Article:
Virtu glass print line
Sophie Matthews-Paul visits WP Digital to check out this finely tuned printer development.
With glass being an inorganic material many might have believed that to print it using organic UV-curable inks would mean countless adhesion problems ruling it impractical for the digital printing market.
However, machine manufacturers are reporting success printing direct to glass and one of these, WP Digital, now has a production line which has been honed to accommodate this material. These printers are available in the UK from sole distributor, Digital Print Innovations, which arranged a visit to the Swiss producer of the Virtu range of UV-curable machines.
The company's 2.5m and 3.5m machines, designated the Virtu RS25 and RS35, can now be integrated as the key part of a combination platform suitable for the industrial and decorative application of ink to glass. With a maximum addressable resolution of 1200 x 1016dpi, and using Fujifilm Dimatix Spectra SE-128 printheads, output can be in four or six colours with the additional white, either as an overprint or an underprint.
Printing onto glass necessitates special handling that, in WP Digital's line, starts with a specialist surface treatment and cleaning. This treatment needs to incorporate a bonding layer so that the surface of the material, that is inorganic and non-porous, is suitable for acceptance of the UV-curable inks. Because the entire production line is repetitive, it makes sense to incorporate it into an integrated process so that treating, printing and curing can all be carried out without manual intervention.
Although preparation of glass can be carried out manually, automatic cleaning and pre-treatment are preferable, particularly in continuous production runs. Mechanical cleaning is used to remove all possible contamination, with a heavy-duty chemical cleaning agent used to eradicate grease and other residue which can arise during handling. Once the surface has been purified, the next phase changes the microscopic layer of the glass, providing a roughness to encourage the effectiveness of the adhesion promotor. This is applied immediately after flame coating in order to form an organic bridge between the ink and the glass surface, increasing stability.
Because glass is normally heavier than relative sizes of typical display materials, the support and power of the vacuum table needs to be able to handle it efficiently. This factor has been incorporated into the WP Digital Virtu glass production solution which also takes into account the breakable nature of the material and the fact that it needs to be treated with care.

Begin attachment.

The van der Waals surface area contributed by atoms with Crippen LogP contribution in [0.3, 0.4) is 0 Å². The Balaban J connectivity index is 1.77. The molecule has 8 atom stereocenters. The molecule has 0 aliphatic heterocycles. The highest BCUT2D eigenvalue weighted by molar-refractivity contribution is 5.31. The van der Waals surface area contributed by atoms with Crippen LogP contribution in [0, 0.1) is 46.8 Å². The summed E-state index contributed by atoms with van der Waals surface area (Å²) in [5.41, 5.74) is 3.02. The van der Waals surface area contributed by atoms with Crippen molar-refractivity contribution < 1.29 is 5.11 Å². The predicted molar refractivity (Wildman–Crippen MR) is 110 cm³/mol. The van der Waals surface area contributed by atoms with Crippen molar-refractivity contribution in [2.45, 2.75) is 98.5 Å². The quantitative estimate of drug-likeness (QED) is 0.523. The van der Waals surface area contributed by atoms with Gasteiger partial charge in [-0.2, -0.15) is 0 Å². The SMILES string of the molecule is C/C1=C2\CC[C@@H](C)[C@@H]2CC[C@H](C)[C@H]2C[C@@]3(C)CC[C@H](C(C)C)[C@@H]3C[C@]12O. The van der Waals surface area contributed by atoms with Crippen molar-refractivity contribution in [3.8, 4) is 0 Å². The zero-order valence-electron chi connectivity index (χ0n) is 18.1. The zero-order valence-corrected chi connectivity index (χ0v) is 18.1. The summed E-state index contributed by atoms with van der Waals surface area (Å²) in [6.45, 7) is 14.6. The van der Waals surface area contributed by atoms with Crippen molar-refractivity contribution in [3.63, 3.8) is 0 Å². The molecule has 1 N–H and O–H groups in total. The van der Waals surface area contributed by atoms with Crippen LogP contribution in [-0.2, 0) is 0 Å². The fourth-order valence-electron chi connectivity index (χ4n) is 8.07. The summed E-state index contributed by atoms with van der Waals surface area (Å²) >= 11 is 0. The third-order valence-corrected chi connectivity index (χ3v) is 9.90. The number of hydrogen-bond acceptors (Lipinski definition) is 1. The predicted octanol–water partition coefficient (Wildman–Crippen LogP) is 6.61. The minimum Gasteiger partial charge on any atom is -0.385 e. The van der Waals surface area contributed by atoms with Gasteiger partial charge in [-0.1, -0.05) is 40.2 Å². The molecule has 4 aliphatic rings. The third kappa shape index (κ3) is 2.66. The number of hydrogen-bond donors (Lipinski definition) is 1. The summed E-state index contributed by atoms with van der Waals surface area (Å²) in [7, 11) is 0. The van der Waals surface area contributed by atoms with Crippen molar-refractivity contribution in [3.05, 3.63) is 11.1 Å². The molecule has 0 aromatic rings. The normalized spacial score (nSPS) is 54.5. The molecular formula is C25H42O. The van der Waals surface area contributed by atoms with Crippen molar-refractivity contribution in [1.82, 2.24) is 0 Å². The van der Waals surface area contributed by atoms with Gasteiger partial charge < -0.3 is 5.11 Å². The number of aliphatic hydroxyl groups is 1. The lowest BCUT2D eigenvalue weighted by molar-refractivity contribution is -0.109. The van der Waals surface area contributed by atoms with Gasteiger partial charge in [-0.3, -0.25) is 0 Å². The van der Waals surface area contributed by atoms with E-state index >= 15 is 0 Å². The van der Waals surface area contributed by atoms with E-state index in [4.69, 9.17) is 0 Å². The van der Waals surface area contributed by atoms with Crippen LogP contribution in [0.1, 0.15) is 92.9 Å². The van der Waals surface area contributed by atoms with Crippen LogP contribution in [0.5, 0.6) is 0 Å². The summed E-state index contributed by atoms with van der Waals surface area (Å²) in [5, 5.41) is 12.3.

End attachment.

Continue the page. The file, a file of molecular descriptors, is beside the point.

Although both the Virtu RS25 and RS35 are also available as standard units for UV-curable ink-jet production, they have been adapted successfully to integrate into a glass production line. Alternatively, they can be added to existing cleaning and pre-treatment stations on a client site.
WP Digital sees the digital printing of glass using UV-curable inks as being just as relevant to the decorative market sectors as to the industrial marking arena for which the company's machines were originally developed. Because they are already extremely sturdy and solidly constructed, and well able to handle the idiosyncratic behaviour of glass before and during printing, the Virtu RS25 and RS35 are well suited to the needs of commercial applications.
The machine's printing table is sectioned in vacuum zones that can be operated independently by two vacuum pumps in a choice of modes, with the strength of the power being controlled within the operator panel. An integral ionising unit eliminates any likelihood of static electricity.
Thus, the awareness of using colour within a wide range of applications is gaining appeal in the area of home decor and furniture, as well as within the display sector. Not surprisingly, architects increasingly are wanting to optimise decorated glass in new and refurbished buildings.
The machine at the heart of the WP Digital glass production line uses piezo drop-on-demand inkjet technology. The Virtu RS25 features a vacuum table with 21 individually adjustable vacuum zones whilst the wider RS35 model has 30 separate zones. In its 36 head version it is available in CMYKLcLm or four colours and two white channels. The 48 head unit option has six colours and two channels of white.
Solidly made, the Virtu models incorporate linear motors instead of belts for smooth and consistent production. They accept output from most major RIP suppliers, including Caldera and Onyx, and connectivity is via ethernet. The continuous feed option is suitable for use with a range of rigid substrates, including glass up to 3mm thickness. In addition, they handle most rigid and flexible materials, including digital textiles.
Prices start at ?295,000 for the four-colour plus white version of the 2.5m Virtu RS25. Fully automated glass lines vary in cost according to end-user requirement.